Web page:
At least 16 people have been killed in a suspected US missile strike on a training camp run by Baitullah Mehsud, the Pakistani Taliban leader, in South Waziristan, close to the Afghan border, intelligence officials say.
Five foreigners were among the dead in the attack on Tuesday, which were believed to be carried by unmanned US aircraft, the officials said.
Top Arab leaders of the al-Qaeda network are believed to be hiding in the region, as well as scores of fighters from nearby countries, especially Afghanistan and Uzbekistan.
Two missiles hit the camp in Jangara, a village close to Makeen, the hometown of Mehsud, four officials told The Associated Press news agency on condition of anonymity because they were not authorised to speak to media.
One official said communication intercepts indicated that fighters were now telling one another to move to safe places because there were more drones in the sky and there could be more attacks.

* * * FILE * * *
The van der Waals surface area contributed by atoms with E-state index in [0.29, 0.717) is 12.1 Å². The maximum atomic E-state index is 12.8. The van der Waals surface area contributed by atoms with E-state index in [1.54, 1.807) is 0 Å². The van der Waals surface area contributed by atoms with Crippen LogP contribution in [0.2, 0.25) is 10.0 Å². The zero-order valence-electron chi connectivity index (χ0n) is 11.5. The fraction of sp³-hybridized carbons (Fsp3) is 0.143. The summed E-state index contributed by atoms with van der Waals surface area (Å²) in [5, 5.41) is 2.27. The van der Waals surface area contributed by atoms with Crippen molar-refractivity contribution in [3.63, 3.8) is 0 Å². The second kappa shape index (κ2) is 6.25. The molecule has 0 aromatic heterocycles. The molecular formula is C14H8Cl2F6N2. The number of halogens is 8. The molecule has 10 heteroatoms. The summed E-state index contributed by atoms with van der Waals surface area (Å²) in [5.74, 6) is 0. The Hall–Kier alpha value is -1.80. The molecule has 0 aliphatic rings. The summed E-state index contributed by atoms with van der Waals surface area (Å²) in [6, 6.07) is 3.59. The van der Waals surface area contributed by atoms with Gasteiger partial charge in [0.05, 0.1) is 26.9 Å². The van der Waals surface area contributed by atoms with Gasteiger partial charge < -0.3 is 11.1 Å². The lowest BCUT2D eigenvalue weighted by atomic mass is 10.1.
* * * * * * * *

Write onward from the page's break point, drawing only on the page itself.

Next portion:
The officials said Mehsud was not among the victims.
The US is thought to have launched more than 40 missiles against targets in the border area since last August, according to a count by The Associated Press.
Washington does not directly acknowledge being responsible for launching the missiles, which kill civilians as well as armed groups and contribute to anti-US sentiment in Pakistan.
Tuesday's attack was the fourth in two weeks against Mehsud and his followers in his stronghold of South Waziristan.
One attack on the funeral of a dead fighter killed up to 80 people.
Pakistan's army is deploying troops in South Waziristan and launching regular air strikes of its own to try and kill or capture Mehsud, who is blamed for organising many of the suicide attacks in Pakistan over the last few years.